I wandered on down to my local MicroCenter as I am often want to do and gave this thing the once over a couple times. I think the GT's only problem is that the original Level 10 existed first. I spent the better part of a quarter century designing and marketing architectural millwork for commercial and high end residential structures. While this version has indeed lost a portion of its predecessors 'architectural depth' , it still has much more than the frequently favored HAF 932, and the Corsair Obsidian. They are a couple of flat six sided boxes by comparison. The GT reminds me a bit of Triumph cycles of the sixties where the engine casing was molded to wrap around the functionality of the internal workings of the bike, not nearly as much as the original level 10, but more than most. But then this to me is one of the most beautiful works of art in history. This comes from someone however that really digs my HAF 932, possibly the most design confused computer case ever. It's part military industrial complex, part abandoned Gotham city warehouse windtunnel.

I am also reading many reviews that have the cooling capability of this thing as slightly superior to the likes of the Obsidian, 932, and high end Lian Li cases

[link]

.http://

[link]

I will wager it sells quite well when it hits the $199.99 mark.

Omnislip said:

You shouldn't call the original level 10 'art' just because it was different. That's not how it works, in my mind at least.

Not that art is easy to define...

captaincranky captaincranky, TechSpot Addict, said:

You shouldn't call the original level 10 'art' just because it was different. That's not how it works, in my mind at least.

Well, its intention was to blend aesthetics and function. It succeeds in this respect.

Not that art is easy to define...
Maybe not, but suppose I take a shot at it anyway.

"Art is a transitive effort on the part of its creator, to imbue the chosen medium with an emotional context which enhances the human sensory experience as a whole".

All of this altruism does indeed get rather fouled up by manifold influences. Most notably, the ego of the creator.

I tell you, you could write a book! But wait, many have. That's why this rather hackneyed cliche still acts as the final arbiter of what is, and what isn't "art"; "Beauty is in the eye of the beholder".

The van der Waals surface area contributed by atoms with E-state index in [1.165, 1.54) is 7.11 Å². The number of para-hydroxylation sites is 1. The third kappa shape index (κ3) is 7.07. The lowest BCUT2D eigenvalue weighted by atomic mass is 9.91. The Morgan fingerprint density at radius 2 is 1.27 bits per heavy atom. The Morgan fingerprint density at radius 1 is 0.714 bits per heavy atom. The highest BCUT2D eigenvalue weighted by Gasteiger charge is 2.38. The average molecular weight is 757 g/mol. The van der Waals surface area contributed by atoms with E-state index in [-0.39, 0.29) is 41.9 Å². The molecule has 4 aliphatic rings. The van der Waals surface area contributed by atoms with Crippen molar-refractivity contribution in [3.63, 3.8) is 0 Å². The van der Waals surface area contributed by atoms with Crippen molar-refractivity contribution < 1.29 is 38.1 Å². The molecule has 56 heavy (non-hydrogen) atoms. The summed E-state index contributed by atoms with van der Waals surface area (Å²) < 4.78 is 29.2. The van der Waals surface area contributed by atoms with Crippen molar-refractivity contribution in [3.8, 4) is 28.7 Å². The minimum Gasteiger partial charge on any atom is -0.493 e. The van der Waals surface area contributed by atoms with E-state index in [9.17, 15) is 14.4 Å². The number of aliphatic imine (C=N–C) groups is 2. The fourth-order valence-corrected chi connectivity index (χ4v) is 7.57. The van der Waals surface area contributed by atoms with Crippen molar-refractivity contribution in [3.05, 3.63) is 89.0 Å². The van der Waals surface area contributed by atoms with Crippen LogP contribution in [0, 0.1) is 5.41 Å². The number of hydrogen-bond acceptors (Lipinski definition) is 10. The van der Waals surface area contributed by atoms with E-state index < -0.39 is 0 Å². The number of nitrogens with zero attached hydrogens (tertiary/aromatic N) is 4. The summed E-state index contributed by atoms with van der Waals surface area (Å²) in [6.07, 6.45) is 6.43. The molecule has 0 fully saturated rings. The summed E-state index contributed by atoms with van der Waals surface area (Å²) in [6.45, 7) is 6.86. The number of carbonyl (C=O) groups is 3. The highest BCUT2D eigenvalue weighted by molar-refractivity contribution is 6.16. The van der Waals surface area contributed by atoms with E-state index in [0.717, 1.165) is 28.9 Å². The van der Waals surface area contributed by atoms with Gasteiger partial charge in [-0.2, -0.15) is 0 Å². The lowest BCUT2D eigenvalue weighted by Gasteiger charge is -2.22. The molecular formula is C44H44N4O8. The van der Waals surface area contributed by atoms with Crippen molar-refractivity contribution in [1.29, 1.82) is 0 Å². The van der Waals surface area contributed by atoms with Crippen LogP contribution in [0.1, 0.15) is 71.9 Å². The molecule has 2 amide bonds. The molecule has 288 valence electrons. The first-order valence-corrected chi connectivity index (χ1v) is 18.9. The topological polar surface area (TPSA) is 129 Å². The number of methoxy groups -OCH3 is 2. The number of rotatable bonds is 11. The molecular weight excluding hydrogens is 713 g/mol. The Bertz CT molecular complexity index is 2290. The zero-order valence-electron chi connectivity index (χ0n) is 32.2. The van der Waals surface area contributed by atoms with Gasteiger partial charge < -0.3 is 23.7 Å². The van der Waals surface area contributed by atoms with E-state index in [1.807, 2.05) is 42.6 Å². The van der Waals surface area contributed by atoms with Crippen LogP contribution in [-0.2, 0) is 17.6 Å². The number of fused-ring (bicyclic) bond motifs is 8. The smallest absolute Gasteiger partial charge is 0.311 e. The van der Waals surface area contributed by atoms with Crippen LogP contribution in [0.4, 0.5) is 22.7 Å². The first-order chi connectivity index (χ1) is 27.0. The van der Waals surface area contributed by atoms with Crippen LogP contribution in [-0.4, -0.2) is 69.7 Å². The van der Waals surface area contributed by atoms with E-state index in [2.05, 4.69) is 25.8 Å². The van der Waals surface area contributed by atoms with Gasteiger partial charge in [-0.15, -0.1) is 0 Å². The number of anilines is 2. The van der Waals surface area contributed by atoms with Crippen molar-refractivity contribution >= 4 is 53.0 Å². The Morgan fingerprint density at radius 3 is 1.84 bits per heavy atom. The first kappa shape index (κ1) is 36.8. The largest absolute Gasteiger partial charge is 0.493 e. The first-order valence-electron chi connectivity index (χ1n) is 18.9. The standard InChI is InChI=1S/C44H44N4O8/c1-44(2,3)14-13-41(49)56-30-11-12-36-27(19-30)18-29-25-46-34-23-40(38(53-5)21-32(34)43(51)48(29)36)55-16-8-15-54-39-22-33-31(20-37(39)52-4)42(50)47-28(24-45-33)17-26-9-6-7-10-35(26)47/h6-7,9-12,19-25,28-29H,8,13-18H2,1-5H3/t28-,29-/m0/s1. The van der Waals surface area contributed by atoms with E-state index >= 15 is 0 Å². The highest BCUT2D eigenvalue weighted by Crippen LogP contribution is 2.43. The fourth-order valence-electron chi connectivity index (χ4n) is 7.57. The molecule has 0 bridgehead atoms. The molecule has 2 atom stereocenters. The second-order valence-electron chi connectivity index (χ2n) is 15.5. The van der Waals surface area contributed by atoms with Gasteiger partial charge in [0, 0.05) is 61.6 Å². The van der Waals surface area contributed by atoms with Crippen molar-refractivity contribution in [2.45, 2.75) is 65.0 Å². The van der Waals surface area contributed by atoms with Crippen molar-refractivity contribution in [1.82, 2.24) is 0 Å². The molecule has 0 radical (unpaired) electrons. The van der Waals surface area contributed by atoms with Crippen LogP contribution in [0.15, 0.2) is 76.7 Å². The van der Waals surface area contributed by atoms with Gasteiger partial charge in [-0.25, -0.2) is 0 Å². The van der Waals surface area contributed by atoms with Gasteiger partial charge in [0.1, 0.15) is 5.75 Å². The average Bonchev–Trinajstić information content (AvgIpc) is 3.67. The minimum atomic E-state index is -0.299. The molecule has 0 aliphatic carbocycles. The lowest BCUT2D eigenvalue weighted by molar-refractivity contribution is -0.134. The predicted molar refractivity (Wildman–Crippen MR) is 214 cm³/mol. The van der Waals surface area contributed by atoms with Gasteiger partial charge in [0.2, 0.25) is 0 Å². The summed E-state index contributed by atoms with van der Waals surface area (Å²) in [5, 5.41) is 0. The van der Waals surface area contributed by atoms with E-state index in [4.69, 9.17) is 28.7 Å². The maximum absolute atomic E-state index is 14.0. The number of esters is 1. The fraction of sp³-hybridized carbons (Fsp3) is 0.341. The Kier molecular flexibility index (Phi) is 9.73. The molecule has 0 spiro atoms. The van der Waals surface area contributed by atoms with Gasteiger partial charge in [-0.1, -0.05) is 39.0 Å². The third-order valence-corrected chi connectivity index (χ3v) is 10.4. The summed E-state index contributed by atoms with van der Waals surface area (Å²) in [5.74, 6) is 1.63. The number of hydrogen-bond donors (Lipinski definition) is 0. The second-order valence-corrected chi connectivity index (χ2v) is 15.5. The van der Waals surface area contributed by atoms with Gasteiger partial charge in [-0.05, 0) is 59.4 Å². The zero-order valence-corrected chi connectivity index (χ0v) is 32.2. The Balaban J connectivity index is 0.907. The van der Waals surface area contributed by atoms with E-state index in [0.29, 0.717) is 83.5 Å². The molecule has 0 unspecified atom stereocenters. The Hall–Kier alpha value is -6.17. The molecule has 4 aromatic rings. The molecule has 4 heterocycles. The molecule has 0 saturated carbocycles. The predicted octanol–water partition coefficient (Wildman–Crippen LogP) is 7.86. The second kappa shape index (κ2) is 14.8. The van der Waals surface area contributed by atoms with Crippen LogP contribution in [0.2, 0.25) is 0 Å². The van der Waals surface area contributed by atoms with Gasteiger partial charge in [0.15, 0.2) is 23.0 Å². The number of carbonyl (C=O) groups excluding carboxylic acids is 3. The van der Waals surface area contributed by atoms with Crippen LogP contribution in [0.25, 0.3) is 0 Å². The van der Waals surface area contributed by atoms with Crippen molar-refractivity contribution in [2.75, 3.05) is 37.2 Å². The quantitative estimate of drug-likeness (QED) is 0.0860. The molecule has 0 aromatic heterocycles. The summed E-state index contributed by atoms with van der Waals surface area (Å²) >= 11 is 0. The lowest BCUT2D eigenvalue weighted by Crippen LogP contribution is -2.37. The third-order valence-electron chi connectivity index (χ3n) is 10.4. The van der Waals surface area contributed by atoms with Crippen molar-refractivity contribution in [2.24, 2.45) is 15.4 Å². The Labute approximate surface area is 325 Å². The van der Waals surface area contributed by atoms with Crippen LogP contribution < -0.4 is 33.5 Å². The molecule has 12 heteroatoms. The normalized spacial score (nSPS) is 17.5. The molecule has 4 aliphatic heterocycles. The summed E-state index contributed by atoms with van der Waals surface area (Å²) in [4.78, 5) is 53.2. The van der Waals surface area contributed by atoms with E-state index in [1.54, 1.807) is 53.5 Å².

captaincranky captaincranky, TechSpot Addict, said:

<< Post 15 omitted.>>

Well Red, this is indeed a thoughtful and provocative effort. However, it is both with fondness and regret I feel obligated to tell you, that your prosaic dabbling has longer literary legs than the old saw, "if a tree falls in the forest". (Yes, pun intended).

As to the early "Trumpets", (IMHO), they may have succeeded as art, but they didn't succeed as motorcycles.

Although, the gas tank thigh pads were great if you had to ride in cold weather. Every bike should have them.

red1776 red1776, Omnipotent Ruler of the Universe, said:

My mother (who is an artist) and i kicked around the definition of 'art' in several conversations over the years and came up with ,at least as part of the definition, that it is the creation of something that has not been seen of , or conceived of before. anyway, this is some of her creation.

http://www.olympicartgallery.com/Scratchboard.htm

Well Red, this is indeed a thoughtful and provocative effort. However, it is both with fondness and regret I feel obligated to tell you, that your prosaic dabbling has longer literary legs than the old saw, "if a tree falls in the forest". (Yes, pun intended).

You forgot to mention... or more likely intentionally omitted 'insightful and spot on'.

that your prosaic dabbling

Huh...That was a rather nasty shot. It was not meant to be a mellifluous vent, but rather an application of my years of experience of creating 'curb appeal' for various structures sprinkled throughout the Minneapolis skyline.

Perhaps this will revive the thread.

captaincranky captaincranky, TechSpot Addict, said:

My mother (who is an artist) and i kicked around the definition of 'art' in several conversations over the years and came up with ,at least as part of the definition, that it is the creation of something that has not been seen of , or conceived of before.